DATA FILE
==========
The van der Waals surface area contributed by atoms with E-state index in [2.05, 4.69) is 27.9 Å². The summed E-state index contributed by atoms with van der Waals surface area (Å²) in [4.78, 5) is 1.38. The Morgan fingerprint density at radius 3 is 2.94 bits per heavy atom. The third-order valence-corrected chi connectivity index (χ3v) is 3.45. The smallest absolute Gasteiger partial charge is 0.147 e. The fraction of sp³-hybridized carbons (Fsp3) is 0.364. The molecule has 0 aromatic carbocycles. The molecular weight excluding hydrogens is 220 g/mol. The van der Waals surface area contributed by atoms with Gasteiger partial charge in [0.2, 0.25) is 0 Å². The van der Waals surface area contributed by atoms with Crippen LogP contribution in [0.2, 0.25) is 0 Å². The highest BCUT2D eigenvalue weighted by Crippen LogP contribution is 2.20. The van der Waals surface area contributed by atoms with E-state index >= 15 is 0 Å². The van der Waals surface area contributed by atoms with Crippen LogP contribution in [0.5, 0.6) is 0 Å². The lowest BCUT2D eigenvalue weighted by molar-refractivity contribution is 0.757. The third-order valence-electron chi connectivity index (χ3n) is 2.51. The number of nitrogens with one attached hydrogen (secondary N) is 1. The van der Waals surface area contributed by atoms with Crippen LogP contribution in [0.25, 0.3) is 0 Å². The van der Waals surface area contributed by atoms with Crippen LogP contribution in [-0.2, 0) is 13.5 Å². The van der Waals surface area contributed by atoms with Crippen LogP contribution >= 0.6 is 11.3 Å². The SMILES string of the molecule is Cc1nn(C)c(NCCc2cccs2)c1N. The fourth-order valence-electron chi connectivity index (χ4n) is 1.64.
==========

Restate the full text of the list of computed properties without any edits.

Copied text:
The van der Waals surface area contributed by atoms with E-state index in [2.05, 4.69) is 27.9 Å². The summed E-state index contributed by atoms with van der Waals surface area (Å²) in [4.78, 5) is 1.38. The Morgan fingerprint density at radius 3 is 2.94 bits per heavy atom. The third-order valence-corrected chi connectivity index (χ3v) is 3.45. The smallest absolute Gasteiger partial charge is 0.147 e. The fraction of sp³-hybridized carbons (Fsp3) is 0.364. The molecule has 0 aromatic carbocycles. The molecular weight excluding hydrogens is 220 g/mol. The van der Waals surface area contributed by atoms with Gasteiger partial charge in [0.2, 0.25) is 0 Å². The van der Waals surface area contributed by atoms with Crippen LogP contribution in [0.2, 0.25) is 0 Å². The highest BCUT2D eigenvalue weighted by Crippen LogP contribution is 2.20. The van der Waals surface area contributed by atoms with E-state index >= 15 is 0 Å². The van der Waals surface area contributed by atoms with Crippen LogP contribution in [0.5, 0.6) is 0 Å². The lowest BCUT2D eigenvalue weighted by molar-refractivity contribution is 0.757. The third-order valence-electron chi connectivity index (χ3n) is 2.51. The number of nitrogens with one attached hydrogen (secondary N) is 1. The van der Waals surface area contributed by atoms with Crippen LogP contribution in [0.25, 0.3) is 0 Å². The van der Waals surface area contributed by atoms with Crippen LogP contribution in [-0.2, 0) is 13.5 Å². The van der Waals surface area contributed by atoms with Crippen LogP contribution >= 0.6 is 11.3 Å². The SMILES string of the molecule is Cc1nn(C)c(NCCc2cccs2)c1N. The fourth-order valence-electron chi connectivity index (χ4n) is 1.64.